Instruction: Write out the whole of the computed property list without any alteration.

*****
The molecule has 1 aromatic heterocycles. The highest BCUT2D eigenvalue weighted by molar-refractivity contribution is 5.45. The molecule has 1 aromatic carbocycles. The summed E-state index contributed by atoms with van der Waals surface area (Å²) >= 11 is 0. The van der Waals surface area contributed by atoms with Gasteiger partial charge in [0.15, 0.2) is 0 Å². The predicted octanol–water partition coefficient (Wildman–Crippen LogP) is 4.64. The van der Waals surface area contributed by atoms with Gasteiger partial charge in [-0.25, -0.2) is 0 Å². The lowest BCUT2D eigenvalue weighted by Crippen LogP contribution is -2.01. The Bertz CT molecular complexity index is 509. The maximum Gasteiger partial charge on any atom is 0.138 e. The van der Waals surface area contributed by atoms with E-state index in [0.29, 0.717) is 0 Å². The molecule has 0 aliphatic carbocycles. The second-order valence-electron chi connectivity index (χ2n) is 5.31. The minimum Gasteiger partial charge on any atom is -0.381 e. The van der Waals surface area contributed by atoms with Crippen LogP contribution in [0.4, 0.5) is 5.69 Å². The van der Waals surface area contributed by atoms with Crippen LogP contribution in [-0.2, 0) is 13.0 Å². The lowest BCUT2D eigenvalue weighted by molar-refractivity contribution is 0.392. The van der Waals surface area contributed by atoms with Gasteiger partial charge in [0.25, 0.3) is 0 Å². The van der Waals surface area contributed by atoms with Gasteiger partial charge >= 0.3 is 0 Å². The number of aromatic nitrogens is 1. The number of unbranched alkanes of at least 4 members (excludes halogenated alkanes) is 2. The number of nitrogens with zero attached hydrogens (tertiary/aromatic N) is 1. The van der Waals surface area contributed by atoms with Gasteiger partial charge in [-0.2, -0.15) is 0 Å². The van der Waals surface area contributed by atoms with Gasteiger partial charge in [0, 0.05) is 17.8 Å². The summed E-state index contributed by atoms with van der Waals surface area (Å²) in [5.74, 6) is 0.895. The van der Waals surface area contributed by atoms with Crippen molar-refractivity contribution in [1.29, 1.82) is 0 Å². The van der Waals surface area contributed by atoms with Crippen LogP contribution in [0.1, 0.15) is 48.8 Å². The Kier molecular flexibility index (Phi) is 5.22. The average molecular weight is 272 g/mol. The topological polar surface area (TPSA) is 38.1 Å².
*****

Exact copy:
The molecule has 1 aromatic heterocycles. The highest BCUT2D eigenvalue weighted by molar-refractivity contribution is 5.45. The molecule has 1 aromatic carbocycles. The summed E-state index contributed by atoms with van der Waals surface area (Å²) >= 11 is 0. The van der Waals surface area contributed by atoms with Gasteiger partial charge in [0.15, 0.2) is 0 Å². The predicted octanol–water partition coefficient (Wildman–Crippen LogP) is 4.64. The van der Waals surface area contributed by atoms with Gasteiger partial charge in [-0.25, -0.2) is 0 Å². The lowest BCUT2D eigenvalue weighted by Crippen LogP contribution is -2.01. The Bertz CT molecular complexity index is 509. The maximum Gasteiger partial charge on any atom is 0.138 e. The van der Waals surface area contributed by atoms with E-state index in [0.29, 0.717) is 0 Å². The molecule has 0 aliphatic carbocycles. The second-order valence-electron chi connectivity index (χ2n) is 5.31. The minimum Gasteiger partial charge on any atom is -0.381 e. The van der Waals surface area contributed by atoms with Crippen LogP contribution in [0.4, 0.5) is 5.69 Å². The van der Waals surface area contributed by atoms with Crippen LogP contribution in [-0.2, 0) is 13.0 Å². The lowest BCUT2D eigenvalue weighted by molar-refractivity contribution is 0.392. The van der Waals surface area contributed by atoms with Gasteiger partial charge in [0.25, 0.3) is 0 Å². The van der Waals surface area contributed by atoms with Gasteiger partial charge >= 0.3 is 0 Å². The number of aromatic nitrogens is 1. The number of unbranched alkanes of at least 4 members (excludes halogenated alkanes) is 2. The number of nitrogens with zero attached hydrogens (tertiary/aromatic N) is 1. The van der Waals surface area contributed by atoms with Gasteiger partial charge in [-0.2, -0.15) is 0 Å². The van der Waals surface area contributed by atoms with Gasteiger partial charge in [0, 0.05) is 17.8 Å². The summed E-state index contributed by atoms with van der Waals surface area (Å²) in [5.74, 6) is 0.895. The van der Waals surface area contributed by atoms with Crippen molar-refractivity contribution in [1.29, 1.82) is 0 Å². The van der Waals surface area contributed by atoms with Crippen LogP contribution in [0.1, 0.15) is 48.8 Å². The Kier molecular flexibility index (Phi) is 5.22. The average molecular weight is 272 g/mol. The topological polar surface area (TPSA) is 38.1 Å².